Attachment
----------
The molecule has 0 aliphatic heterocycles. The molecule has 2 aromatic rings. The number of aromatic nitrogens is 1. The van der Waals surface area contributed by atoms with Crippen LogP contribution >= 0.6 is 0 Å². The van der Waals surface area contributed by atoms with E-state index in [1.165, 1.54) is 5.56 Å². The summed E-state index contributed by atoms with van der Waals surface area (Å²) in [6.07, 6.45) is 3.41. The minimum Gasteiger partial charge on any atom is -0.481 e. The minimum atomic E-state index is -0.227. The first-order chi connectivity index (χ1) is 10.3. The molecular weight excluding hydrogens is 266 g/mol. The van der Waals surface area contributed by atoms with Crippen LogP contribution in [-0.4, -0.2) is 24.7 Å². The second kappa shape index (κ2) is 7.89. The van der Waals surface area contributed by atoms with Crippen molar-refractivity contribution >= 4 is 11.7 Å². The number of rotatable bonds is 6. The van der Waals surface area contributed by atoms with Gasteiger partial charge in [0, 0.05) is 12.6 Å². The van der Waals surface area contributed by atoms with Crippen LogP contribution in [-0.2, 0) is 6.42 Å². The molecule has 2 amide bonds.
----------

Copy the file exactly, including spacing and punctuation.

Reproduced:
The molecule has 0 aliphatic heterocycles. The molecule has 2 aromatic rings. The number of aromatic nitrogens is 1. The van der Waals surface area contributed by atoms with Crippen LogP contribution >= 0.6 is 0 Å². The van der Waals surface area contributed by atoms with E-state index in [1.165, 1.54) is 5.56 Å². The summed E-state index contributed by atoms with van der Waals surface area (Å²) in [6.07, 6.45) is 3.41. The minimum Gasteiger partial charge on any atom is -0.481 e. The minimum atomic E-state index is -0.227. The first-order chi connectivity index (χ1) is 10.3. The molecular weight excluding hydrogens is 266 g/mol. The van der Waals surface area contributed by atoms with Crippen LogP contribution in [-0.4, -0.2) is 24.7 Å². The second kappa shape index (κ2) is 7.89. The van der Waals surface area contributed by atoms with Crippen molar-refractivity contribution >= 4 is 11.7 Å². The number of rotatable bonds is 6. The van der Waals surface area contributed by atoms with Gasteiger partial charge in [0, 0.05) is 12.6 Å². The van der Waals surface area contributed by atoms with Crippen LogP contribution in [-0.2, 0) is 6.42 Å². The molecule has 2 amide bonds.